By John Peters

September 24, 2013

For the love of beer, with all the recent uproar and debate in Mount Airy stemming from a couple of locals wanting to have a beer garden on their private property during Mayberry Days and the Autumn Leaves Festival, I thought I would share my experience and thoughts on beer, Craft Beer in particular.

I can remember several years back when I first experienced craft beer. It was New Belgium’s Fat Tire Amber Ale. After my first sip I remember thinking “What in the world have I been missing?” Up until that point I was your average Bud, Miller, Coors beer drinker. I never realized there was an entire industry devoted to beer that actually had flavors and aromas that I never dreamed I would find in a beer.

From that point on I found a passion for craft beer, not only in enjoying it off the shelf or in a restaurant; but in making it myself at home as a home brewer and eventually brewing professionally.

Many folks seem to associate beer with everything negative. It’s automatically assumed that nothing good will come from drinking beer, and many seem to want to lump together those that enjoy it with those that abuse it in different ways. I doubt very seriously that not only the non-drinkers, or even many of the BMC (Bud, Miller, Coors) crowd, realize what craft beer is and what it has become. I’m also constantly amazed at how craft beer is considered “that dark beer” or “that heavy stuff.”

Of course those that enjoy BMC-type beers have every right to stick to those brands. Many have tried craft beers and just do not like them, which is fine. I would almost bet though that many haven’t tried to expand their pallet to all the available flavors and their nose to all the aromas that the craft beer world has to offer.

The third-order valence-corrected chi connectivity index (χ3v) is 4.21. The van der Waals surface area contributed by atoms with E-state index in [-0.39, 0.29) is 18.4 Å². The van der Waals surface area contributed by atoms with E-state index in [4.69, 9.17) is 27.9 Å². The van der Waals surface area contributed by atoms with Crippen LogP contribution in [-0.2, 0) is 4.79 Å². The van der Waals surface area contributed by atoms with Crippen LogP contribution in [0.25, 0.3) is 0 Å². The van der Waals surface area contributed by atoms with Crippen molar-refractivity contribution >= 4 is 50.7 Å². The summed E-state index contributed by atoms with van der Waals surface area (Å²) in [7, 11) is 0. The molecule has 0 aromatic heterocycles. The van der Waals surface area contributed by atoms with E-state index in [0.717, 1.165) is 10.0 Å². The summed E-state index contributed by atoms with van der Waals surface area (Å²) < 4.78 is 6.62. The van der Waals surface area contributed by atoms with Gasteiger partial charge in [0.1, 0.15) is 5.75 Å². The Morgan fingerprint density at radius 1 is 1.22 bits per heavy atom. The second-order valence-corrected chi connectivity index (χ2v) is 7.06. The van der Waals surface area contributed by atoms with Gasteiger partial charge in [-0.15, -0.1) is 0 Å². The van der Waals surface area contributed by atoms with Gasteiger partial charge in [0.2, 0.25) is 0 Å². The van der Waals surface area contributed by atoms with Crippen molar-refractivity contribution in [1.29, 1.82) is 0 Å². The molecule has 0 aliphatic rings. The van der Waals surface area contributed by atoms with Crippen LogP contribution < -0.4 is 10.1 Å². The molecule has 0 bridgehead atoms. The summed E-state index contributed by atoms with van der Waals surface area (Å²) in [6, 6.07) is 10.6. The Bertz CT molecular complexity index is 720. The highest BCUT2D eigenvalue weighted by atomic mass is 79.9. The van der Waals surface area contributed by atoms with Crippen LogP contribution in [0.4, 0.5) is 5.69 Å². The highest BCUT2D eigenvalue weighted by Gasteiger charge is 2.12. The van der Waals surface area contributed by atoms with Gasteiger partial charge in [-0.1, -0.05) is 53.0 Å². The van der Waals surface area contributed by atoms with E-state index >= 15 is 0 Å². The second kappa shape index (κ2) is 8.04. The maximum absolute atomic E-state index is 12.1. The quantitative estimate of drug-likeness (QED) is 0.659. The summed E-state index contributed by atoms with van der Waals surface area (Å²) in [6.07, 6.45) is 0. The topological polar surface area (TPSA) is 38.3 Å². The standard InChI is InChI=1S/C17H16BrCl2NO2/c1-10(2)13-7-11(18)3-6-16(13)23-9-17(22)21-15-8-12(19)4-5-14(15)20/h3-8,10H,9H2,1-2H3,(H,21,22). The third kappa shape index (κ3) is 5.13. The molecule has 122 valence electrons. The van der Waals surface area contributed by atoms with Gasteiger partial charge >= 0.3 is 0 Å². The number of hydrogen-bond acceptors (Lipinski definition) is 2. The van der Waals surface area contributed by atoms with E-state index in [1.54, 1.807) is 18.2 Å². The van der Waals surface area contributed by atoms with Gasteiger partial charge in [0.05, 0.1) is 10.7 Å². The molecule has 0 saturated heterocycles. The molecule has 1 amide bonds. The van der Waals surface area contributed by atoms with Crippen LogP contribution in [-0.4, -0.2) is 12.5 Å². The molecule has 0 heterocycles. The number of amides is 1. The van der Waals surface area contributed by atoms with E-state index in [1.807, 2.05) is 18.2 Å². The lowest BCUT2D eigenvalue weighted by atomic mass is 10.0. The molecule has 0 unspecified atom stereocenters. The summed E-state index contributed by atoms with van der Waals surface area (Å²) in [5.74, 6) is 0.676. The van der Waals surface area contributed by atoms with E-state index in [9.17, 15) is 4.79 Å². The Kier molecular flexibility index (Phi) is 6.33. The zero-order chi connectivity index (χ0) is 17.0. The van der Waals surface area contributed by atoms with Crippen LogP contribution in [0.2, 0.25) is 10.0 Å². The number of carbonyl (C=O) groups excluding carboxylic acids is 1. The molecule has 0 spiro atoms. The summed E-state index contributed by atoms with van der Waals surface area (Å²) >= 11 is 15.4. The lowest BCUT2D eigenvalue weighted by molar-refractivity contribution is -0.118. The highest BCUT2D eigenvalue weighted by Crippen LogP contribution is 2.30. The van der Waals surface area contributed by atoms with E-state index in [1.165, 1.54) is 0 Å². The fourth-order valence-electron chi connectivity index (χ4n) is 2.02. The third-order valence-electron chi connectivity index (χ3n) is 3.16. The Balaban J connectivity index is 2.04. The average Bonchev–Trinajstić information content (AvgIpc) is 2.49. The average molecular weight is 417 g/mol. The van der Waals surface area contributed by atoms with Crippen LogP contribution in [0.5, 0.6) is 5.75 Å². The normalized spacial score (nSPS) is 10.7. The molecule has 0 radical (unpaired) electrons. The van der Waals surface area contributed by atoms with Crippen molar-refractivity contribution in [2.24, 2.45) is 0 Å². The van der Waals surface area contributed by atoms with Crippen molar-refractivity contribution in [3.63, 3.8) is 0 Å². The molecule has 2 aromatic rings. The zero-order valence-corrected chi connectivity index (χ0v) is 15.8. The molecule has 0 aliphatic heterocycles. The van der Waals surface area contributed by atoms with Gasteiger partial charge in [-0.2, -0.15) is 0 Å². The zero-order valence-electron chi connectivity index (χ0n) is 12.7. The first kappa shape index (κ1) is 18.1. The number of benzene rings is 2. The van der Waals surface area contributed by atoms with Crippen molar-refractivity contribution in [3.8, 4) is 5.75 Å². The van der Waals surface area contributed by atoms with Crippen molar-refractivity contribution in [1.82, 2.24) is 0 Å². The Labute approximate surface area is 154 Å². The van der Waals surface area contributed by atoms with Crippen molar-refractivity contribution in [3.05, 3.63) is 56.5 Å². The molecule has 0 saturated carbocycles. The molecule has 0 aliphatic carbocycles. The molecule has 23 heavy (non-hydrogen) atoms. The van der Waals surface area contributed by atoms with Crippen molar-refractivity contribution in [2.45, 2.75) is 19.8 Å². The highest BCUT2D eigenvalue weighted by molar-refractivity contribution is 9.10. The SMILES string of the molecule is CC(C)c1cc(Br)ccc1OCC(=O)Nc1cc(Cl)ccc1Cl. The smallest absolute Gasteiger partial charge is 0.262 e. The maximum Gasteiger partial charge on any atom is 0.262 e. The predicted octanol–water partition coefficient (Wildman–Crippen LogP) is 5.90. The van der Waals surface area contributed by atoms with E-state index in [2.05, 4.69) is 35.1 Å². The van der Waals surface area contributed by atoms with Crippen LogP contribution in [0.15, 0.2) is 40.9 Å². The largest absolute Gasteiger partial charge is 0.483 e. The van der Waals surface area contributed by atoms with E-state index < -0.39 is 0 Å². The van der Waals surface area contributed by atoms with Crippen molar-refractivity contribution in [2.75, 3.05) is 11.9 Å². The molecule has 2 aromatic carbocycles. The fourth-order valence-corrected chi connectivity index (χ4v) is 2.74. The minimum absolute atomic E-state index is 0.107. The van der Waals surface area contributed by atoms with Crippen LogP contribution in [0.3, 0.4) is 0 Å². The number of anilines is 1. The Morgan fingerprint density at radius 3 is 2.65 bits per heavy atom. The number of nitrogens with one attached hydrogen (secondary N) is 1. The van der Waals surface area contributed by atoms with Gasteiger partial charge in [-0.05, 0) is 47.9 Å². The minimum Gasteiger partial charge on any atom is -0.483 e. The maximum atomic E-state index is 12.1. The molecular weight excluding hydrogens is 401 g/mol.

Craft beer covers a huge spectrum of flavors and aromas that range from pumpkin, spice, chocolate, and caramel — just to name a few. For coffee lovers, there are styles that have a hint of coffee to beers that have very robust coffee flavors and aromas. There are lighter styles that are clear and crisp and are such a pleasure to enjoy on a hot summer day. There are heavier, darker styles for those cool evenings or cold winter nights. And these are just a few examples; the spectrum of flavors and aromas are endless.

When pairing with food, wine is often talked about. Not many know or realize, however, how a tasty craft beer can enhance your dining experience, just as wine does, and the list is too long to include here. I have also enjoyed some of the best cupcakes and candies made with beer that I’ve ever had. Yes, just like wine, beer can be used when cooking and creating your favorite foods.

Those of us who love craft beer love it for a reason. Not only for the taste and variety we have to choose from, but for the passion from which it is created. We liken the brewing of craft beer to a chef who creates a dish that is bursting with aromas and flavors, a masterpiece that he or she created for others to enjoy.

I would hope that, in some way, the stigma of everyone that drinks beer will stop being generalized by many in a way that makes us all associated with everything negative that comes from having a pint. We love our beer as you love your sweet tea and sodas (which, debatably, can be unhealthier for you than beer). If it’s a personal belief that beer is wrong, then let it be your personal belief let others enjoy our beer responsibly.

Jeff Leftwich

Mount Airy